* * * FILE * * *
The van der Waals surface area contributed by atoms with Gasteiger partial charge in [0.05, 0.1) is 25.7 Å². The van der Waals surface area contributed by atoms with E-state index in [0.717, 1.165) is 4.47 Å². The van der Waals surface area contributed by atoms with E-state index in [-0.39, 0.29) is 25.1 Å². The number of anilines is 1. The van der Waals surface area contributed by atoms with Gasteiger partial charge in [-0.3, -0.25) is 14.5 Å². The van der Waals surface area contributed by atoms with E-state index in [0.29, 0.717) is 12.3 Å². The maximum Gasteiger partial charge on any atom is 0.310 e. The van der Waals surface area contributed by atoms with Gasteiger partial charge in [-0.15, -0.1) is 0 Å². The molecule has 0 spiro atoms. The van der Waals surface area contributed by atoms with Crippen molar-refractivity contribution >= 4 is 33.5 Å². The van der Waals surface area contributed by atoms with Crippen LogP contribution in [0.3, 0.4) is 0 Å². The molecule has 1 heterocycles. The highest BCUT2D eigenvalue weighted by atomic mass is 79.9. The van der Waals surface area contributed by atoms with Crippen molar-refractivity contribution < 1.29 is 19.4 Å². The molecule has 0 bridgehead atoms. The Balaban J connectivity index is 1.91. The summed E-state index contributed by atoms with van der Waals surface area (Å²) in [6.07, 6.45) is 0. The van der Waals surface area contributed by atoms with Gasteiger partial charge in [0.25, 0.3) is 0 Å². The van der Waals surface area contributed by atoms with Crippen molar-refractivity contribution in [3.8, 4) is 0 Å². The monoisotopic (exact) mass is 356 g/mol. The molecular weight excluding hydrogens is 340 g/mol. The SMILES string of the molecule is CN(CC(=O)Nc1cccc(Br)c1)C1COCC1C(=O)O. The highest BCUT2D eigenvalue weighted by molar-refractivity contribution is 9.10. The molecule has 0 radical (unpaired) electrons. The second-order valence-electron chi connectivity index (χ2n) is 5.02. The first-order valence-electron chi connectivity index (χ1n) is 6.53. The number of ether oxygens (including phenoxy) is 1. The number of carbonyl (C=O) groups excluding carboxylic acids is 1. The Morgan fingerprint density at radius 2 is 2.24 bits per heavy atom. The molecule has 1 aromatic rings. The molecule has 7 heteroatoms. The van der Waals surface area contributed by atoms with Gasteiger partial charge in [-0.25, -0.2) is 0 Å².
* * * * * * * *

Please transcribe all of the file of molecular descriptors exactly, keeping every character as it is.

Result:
The van der Waals surface area contributed by atoms with Gasteiger partial charge in [0.05, 0.1) is 25.7 Å². The van der Waals surface area contributed by atoms with E-state index in [0.717, 1.165) is 4.47 Å². The van der Waals surface area contributed by atoms with E-state index in [-0.39, 0.29) is 25.1 Å². The number of anilines is 1. The van der Waals surface area contributed by atoms with Gasteiger partial charge in [-0.3, -0.25) is 14.5 Å². The van der Waals surface area contributed by atoms with E-state index in [0.29, 0.717) is 12.3 Å². The maximum Gasteiger partial charge on any atom is 0.310 e. The van der Waals surface area contributed by atoms with Gasteiger partial charge in [-0.15, -0.1) is 0 Å². The molecule has 0 spiro atoms. The van der Waals surface area contributed by atoms with Crippen molar-refractivity contribution >= 4 is 33.5 Å². The van der Waals surface area contributed by atoms with Crippen LogP contribution in [0.3, 0.4) is 0 Å². The molecule has 1 heterocycles. The highest BCUT2D eigenvalue weighted by atomic mass is 79.9. The van der Waals surface area contributed by atoms with Crippen molar-refractivity contribution < 1.29 is 19.4 Å². The molecule has 0 bridgehead atoms. The Balaban J connectivity index is 1.91. The summed E-state index contributed by atoms with van der Waals surface area (Å²) in [6.07, 6.45) is 0. The van der Waals surface area contributed by atoms with Gasteiger partial charge in [0.25, 0.3) is 0 Å². The van der Waals surface area contributed by atoms with Crippen molar-refractivity contribution in [3.8, 4) is 0 Å². The monoisotopic (exact) mass is 356 g/mol. The molecular weight excluding hydrogens is 340 g/mol. The SMILES string of the molecule is CN(CC(=O)Nc1cccc(Br)c1)C1COCC1C(=O)O. The highest BCUT2D eigenvalue weighted by molar-refractivity contribution is 9.10. The molecule has 0 radical (unpaired) electrons. The second-order valence-electron chi connectivity index (χ2n) is 5.02. The first-order valence-electron chi connectivity index (χ1n) is 6.53. The number of ether oxygens (including phenoxy) is 1. The number of carbonyl (C=O) groups excluding carboxylic acids is 1. The Morgan fingerprint density at radius 2 is 2.24 bits per heavy atom. The molecule has 1 aromatic rings. The molecule has 7 heteroatoms. The van der Waals surface area contributed by atoms with Gasteiger partial charge in [-0.25, -0.2) is 0 Å².